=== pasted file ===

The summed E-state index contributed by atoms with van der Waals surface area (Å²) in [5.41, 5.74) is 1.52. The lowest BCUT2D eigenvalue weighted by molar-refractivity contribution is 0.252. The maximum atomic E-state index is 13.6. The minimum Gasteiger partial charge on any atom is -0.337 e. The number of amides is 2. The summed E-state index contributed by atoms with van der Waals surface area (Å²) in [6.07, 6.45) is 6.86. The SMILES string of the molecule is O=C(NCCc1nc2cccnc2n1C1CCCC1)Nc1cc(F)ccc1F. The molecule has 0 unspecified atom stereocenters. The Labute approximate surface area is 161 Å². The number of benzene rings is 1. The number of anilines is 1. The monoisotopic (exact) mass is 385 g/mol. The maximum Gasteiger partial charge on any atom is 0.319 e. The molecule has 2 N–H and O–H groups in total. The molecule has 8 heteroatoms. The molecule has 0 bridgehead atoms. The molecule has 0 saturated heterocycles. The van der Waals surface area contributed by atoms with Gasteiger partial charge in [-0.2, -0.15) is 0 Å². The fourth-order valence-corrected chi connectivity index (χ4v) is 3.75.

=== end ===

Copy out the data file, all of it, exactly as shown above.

The summed E-state index contributed by atoms with van der Waals surface area (Å²) in [5.41, 5.74) is 1.52. The lowest BCUT2D eigenvalue weighted by molar-refractivity contribution is 0.252. The maximum atomic E-state index is 13.6. The minimum Gasteiger partial charge on any atom is -0.337 e. The number of amides is 2. The summed E-state index contributed by atoms with van der Waals surface area (Å²) in [6.07, 6.45) is 6.86. The SMILES string of the molecule is O=C(NCCc1nc2cccnc2n1C1CCCC1)Nc1cc(F)ccc1F. The molecule has 0 unspecified atom stereocenters. The Labute approximate surface area is 161 Å². The number of benzene rings is 1. The number of anilines is 1. The monoisotopic (exact) mass is 385 g/mol. The maximum Gasteiger partial charge on any atom is 0.319 e. The molecule has 2 N–H and O–H groups in total. The molecule has 8 heteroatoms. The molecule has 0 bridgehead atoms. The molecule has 0 saturated heterocycles. The van der Waals surface area contributed by atoms with Gasteiger partial charge in [-0.2, -0.15) is 0 Å². The fourth-order valence-corrected chi connectivity index (χ4v) is 3.75.